2334 Carmel Valley Road, Del Mar
The Lynnester has ways to make men talk. When Mark and I arrived to meet her at Iris, she was having a drink and pumping the charming manager, Edd Golden, younger brother of chef-owner Tommy Golden, learning the history of the restaurant. Iris has been in business for two years (but only in the past few months has it been generating some quiet stir among foodies). The site used to be the northern location of the late Cuvée, a wine-focused Bird Rock restaurant. Chef-owner, Boston-born Tommy Golden was founder and former owner of the popular Parkhouse Eatery in Hillcrest and Beach Grass Café in Solana Beach — both quintessential “neighborhood restaurants” with interestingly eclectic menus. Here, Tommy’s actually in the kitchen, cooking, which he couldn’t do when he had to wrangle two restaurants at once.
Iris sits on a narrow, rural blacktop bordering the reedy wetlands and lagoon between Torrey Pines and Del Mar. This affords a strange and heartbreakingly beautiful view at eye level, suffering no competition from the splashier seacoast to the west that captures the eyes of drivers crossing the highway bridge. The entryway is well gardened, with handsome, drought-tolerant shrubbery and decorative touches from jewel-like glass “rocks”; it hospitably includes two wooden benches and, at the doorway, several chairs. The interior is California-rural, woodsy and warm-looking.
The Restaurant Week crowd was “right-size” — ample but by no means slamming, nearly filling the roofed patio on a warm night but barely touching the dining room. The prix-fixe choices seemed representative of the regular menu, but in hindsight, Golden could have chosen better starters. The appetizers may be crowd-pleasers, and they are by no means the cheapest (the crab-cake salad normally runs $15) — but I doubt they’re the best, compared to the possibilities of house-made pâté, vegetable-ricotta timballo, Carlsbad mussels, ahi poke, or an outrageous-sounding pizzetta with duck confit, pumpkin-seed pesto, Gorgonzola, fig, and rosemary (oh, bring it on!).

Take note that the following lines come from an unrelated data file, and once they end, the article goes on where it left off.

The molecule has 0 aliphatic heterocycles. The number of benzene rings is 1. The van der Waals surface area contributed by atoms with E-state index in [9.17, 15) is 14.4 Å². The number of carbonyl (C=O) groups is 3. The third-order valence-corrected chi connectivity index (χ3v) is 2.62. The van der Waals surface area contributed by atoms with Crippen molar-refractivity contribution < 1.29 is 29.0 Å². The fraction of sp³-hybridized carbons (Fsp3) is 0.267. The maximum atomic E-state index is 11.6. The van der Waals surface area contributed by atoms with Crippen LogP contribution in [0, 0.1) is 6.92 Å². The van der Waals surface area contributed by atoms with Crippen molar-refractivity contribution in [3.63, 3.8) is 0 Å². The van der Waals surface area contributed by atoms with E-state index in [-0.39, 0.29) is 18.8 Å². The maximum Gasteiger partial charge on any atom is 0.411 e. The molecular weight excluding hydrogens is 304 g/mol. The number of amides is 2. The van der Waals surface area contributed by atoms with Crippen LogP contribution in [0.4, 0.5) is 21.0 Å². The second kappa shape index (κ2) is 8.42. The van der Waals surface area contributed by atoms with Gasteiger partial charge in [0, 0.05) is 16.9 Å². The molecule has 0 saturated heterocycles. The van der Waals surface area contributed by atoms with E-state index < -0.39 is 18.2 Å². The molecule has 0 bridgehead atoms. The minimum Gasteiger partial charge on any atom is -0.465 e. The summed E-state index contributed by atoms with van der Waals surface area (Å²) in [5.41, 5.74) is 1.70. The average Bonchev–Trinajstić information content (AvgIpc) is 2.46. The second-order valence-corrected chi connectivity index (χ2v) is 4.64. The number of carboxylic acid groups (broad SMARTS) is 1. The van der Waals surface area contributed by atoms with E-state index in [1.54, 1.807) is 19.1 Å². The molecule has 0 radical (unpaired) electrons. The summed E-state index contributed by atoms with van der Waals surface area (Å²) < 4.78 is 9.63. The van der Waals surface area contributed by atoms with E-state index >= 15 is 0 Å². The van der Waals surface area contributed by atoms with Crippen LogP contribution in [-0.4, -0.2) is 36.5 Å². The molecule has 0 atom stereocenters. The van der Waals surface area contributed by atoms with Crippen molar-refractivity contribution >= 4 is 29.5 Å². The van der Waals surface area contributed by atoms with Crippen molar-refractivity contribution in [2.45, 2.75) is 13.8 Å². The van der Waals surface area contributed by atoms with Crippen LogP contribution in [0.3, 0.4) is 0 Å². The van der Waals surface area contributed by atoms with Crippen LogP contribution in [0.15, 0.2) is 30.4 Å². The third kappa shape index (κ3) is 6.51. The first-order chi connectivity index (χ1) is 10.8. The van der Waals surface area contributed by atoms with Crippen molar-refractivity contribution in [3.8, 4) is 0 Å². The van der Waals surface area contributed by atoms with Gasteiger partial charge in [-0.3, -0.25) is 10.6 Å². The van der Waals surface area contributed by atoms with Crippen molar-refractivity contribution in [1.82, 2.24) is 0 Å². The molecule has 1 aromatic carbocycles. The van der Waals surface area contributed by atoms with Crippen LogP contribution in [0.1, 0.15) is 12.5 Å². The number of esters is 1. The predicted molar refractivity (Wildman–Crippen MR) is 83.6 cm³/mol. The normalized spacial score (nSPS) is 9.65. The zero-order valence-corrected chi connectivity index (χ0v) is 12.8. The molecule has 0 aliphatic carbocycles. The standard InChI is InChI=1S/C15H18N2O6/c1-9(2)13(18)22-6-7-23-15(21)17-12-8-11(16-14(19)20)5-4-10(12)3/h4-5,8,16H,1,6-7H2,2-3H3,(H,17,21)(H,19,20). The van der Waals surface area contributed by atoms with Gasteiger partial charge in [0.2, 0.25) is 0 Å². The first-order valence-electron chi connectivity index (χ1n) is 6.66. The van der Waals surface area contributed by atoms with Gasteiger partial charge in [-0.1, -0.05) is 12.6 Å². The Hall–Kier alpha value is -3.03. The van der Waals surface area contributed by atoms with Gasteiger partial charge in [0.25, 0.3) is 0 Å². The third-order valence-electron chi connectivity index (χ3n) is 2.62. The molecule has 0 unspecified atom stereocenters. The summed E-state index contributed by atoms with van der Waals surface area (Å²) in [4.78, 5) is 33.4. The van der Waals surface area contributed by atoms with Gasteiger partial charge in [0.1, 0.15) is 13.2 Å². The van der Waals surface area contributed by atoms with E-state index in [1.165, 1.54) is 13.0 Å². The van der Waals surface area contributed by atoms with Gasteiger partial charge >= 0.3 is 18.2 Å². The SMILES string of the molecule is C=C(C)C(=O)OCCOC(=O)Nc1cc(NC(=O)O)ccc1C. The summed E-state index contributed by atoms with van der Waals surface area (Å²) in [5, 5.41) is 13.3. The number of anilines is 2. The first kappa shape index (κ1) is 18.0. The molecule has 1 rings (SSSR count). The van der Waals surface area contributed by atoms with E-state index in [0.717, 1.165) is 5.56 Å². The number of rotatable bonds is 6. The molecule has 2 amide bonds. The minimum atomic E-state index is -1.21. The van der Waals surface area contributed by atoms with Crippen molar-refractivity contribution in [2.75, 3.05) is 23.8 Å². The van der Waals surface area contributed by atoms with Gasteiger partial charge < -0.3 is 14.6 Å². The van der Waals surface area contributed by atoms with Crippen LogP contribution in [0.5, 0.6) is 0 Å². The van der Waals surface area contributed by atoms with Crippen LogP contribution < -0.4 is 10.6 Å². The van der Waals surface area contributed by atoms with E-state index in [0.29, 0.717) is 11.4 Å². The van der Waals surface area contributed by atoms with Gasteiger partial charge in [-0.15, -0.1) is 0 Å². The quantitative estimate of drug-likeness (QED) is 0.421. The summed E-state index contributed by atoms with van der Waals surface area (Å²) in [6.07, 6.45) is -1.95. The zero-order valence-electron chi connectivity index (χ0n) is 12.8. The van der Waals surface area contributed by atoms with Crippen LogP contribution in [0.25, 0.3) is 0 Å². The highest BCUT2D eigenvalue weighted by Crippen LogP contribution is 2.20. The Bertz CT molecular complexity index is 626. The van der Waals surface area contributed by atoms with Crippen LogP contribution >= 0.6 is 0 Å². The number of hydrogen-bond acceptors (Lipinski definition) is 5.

Contrary to the normal pattern, our dinner improved with each successive course — entrées better than appetizers, desserts divine. The table bread was soft, warm, delicious, a sliced mini-loaf of home-style white bread. A soup of local heirloom tomatoes and basil was thick and powerful, the tomatoes amended with a purée of roasted garlic, leeks, Tuscan white beans, and olive oil. Bits of bean-skin that had escaped the blender blades added texture. We agreed that it needed a swirl of crème fraîche to lighten it — and maybe crisp croutons for added texture. But the ingredient list hinted at a wasted opportunity: un-puréed, with leafy cabbage or kale cooked in, this very soup could become a version of that Tuscan masterpiece, “La Ribollita,” with a wealth of flavors and textures instead of a Johnny one-note. (That’s a perfect restaurant soup, too — improving in the fridge, it can be cooked once and served for days.)
Panko-crusted crispy calamari began with thick steaks of large squid, pounded and cut into fingers, but the coating was bland, the interiors tender but nearly tasteless except for a good soy-wasabi dip. It reminded me of the calamari at T.G.I. Friday’s. (Yeah, I’ve eaten there — two late-night desperation dinners in far-off lands.)